Business plus $18/month per user, 5TB storage

Enterprise – Contact Google Workspace Sales team

Free Trial No Free Plan
Platforms Web, Android, iOS, macOS, Linux
Selling Points Custom and secure business email

eDiscovery, retention

Enhanced security and management controls, including Vault and advanced endpoint management

Enhanced Support (paid upgrade to Premium Support)

Drawbacks Complex data migration system, to force clients to remain current users.

The inability of the support team in solving simple issues.

Pricing is a little bit higher than other services


Over the last few years, Fastmail has established itself as one of your primary email providers. There are reasons for its popularity: it comes with some premium features, it provides email clients for every platform, and its pricing is fairly affordable (though there are better Fastmail alternatives).

If you have a specific need from your email provider, chances are you can find a dedicated app or service to satisfy your requirements.





Compatible With Mailbird

Yes Yes No Yes

Two-Factor Authentication

Yes Yes Yes Yes

PGP Encryption

No No No Yes

Encrypted Calendar

NO Yes Yes Yes

Custom Domains

Yes Yes Yes No

Email Aliases

Yes Yes Yes Yes

Admin Control Panel

Yes Yes Yes No


No No Yes Yes

Fully Open Source

No Yes Yes Yes


Yes Yes Yes Yes

1st Party Desktop App

No Android Only Yes No

Supports IMAP

Yes Yes No Yes

Mobile App

Yes Yes Yes No


Is Fastmail end-to-end encrypted?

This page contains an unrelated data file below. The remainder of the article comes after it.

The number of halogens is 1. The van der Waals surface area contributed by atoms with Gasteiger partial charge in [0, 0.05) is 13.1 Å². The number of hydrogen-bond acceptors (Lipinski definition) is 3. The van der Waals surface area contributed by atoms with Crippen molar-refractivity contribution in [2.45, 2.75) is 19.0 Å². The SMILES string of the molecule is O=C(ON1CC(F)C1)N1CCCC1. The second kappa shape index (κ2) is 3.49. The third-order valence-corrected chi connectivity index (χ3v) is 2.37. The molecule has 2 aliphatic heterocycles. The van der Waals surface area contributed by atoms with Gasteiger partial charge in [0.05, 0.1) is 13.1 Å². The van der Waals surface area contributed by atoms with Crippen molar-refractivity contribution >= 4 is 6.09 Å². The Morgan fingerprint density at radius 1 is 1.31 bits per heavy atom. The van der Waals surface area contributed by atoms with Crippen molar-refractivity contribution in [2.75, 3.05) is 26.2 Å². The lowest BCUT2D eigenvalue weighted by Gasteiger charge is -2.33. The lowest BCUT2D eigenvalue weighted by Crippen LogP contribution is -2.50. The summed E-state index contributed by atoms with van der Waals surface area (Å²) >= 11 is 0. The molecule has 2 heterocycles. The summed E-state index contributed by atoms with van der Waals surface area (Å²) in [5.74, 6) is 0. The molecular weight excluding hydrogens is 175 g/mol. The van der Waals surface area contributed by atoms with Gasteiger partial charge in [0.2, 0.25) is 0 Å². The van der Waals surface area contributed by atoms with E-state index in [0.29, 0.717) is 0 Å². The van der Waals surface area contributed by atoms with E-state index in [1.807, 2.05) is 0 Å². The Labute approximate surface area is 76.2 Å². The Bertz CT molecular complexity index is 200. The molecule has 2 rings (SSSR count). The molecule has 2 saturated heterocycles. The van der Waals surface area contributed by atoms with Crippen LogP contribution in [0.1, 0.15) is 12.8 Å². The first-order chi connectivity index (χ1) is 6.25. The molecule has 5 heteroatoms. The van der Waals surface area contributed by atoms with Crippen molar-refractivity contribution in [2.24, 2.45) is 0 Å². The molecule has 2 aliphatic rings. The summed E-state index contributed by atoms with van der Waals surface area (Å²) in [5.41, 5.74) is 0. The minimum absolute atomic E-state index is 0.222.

Yes, by default. All communications between your computer and our servers are encrypted using TLS with perfect forward secrecy.

This provides extra protection for your messages against eavesdropping, tampering, and forgery. Learn more about how we encrypt Fastmail here. Other mail providers such as Gmail and Outlook do not offer end-to-end encryption.

How many email accounts can I have Fastmail?

If you’re looking for a plan with more than four accounts, you can go with TotalStorage Plus. It allows you to have unlimited accounts at $3 per month.

If your company has more than 500 users, it costs $6.25 per user per month. This is still much cheaper than Gmail and other alternatives to Fastmail such as Office 365 or Zoho Mail.

Is ProtonMail safer than Gmail?

By their very nature, all cloud-based email services are susceptible to government surveillance. ProtonMail is open source, so its code can be viewed and tested by anyone—no one has complete trust in any email service these days.

Google’s transparency report shows that it received requests for data from governments worldwide and complied with many of them. This is troubling enough if you are in the U.S.

How do I forward my Gmail to Fastmail?

To use Fastmail on Gmail, you’ll need some extra software, like Xobni or TypeIt4Me. They’re handy add-ons.

But they can be a bit of a pain if you’re not used to them—they require you to type out your entire email address before you send each message. Still, they work with Fastmail, making working with Gmail pretty simple.

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Fastmail Alternatives – 5 Best Similar Email Providers in 2022

time to read: 16 min